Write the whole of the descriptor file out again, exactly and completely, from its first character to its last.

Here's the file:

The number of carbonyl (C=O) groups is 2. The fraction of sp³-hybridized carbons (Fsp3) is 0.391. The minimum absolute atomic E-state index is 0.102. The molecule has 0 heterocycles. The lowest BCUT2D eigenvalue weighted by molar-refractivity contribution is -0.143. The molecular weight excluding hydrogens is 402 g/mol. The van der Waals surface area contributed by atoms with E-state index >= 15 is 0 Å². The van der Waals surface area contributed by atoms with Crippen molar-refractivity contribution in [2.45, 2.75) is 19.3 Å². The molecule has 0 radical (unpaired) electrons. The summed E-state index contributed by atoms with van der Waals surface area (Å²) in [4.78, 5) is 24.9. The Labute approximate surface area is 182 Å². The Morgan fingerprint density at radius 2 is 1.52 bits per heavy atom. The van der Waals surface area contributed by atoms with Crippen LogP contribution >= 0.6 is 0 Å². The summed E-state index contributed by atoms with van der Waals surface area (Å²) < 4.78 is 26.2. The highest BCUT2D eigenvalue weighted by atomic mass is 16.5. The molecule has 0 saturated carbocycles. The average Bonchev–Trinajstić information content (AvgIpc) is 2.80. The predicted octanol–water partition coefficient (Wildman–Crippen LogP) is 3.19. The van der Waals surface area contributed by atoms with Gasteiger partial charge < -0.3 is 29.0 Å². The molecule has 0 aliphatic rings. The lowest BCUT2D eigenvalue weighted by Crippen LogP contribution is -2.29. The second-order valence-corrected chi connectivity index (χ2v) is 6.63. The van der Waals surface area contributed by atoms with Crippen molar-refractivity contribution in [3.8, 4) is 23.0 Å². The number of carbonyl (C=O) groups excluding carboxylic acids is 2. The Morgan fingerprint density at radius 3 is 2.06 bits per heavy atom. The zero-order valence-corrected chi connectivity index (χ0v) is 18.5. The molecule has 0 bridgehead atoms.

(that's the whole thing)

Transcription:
The number of carbonyl (C=O) groups is 2. The fraction of sp³-hybridized carbons (Fsp3) is 0.391. The minimum absolute atomic E-state index is 0.102. The molecule has 0 heterocycles. The lowest BCUT2D eigenvalue weighted by molar-refractivity contribution is -0.143. The molecular weight excluding hydrogens is 402 g/mol. The van der Waals surface area contributed by atoms with E-state index >= 15 is 0 Å². The van der Waals surface area contributed by atoms with Crippen molar-refractivity contribution in [2.45, 2.75) is 19.3 Å². The molecule has 0 radical (unpaired) electrons. The summed E-state index contributed by atoms with van der Waals surface area (Å²) in [4.78, 5) is 24.9. The Labute approximate surface area is 182 Å². The Morgan fingerprint density at radius 2 is 1.52 bits per heavy atom. The van der Waals surface area contributed by atoms with Crippen LogP contribution >= 0.6 is 0 Å². The summed E-state index contributed by atoms with van der Waals surface area (Å²) < 4.78 is 26.2. The highest BCUT2D eigenvalue weighted by atomic mass is 16.5. The molecule has 0 saturated carbocycles. The average Bonchev–Trinajstić information content (AvgIpc) is 2.80. The predicted octanol–water partition coefficient (Wildman–Crippen LogP) is 3.19. The van der Waals surface area contributed by atoms with Gasteiger partial charge < -0.3 is 29.0 Å². The molecule has 0 aliphatic rings. The lowest BCUT2D eigenvalue weighted by Crippen LogP contribution is -2.29. The second-order valence-corrected chi connectivity index (χ2v) is 6.63. The van der Waals surface area contributed by atoms with Crippen molar-refractivity contribution in [3.8, 4) is 23.0 Å². The number of carbonyl (C=O) groups excluding carboxylic acids is 2. The Morgan fingerprint density at radius 3 is 2.06 bits per heavy atom. The zero-order valence-corrected chi connectivity index (χ0v) is 18.5. The molecule has 0 bridgehead atoms.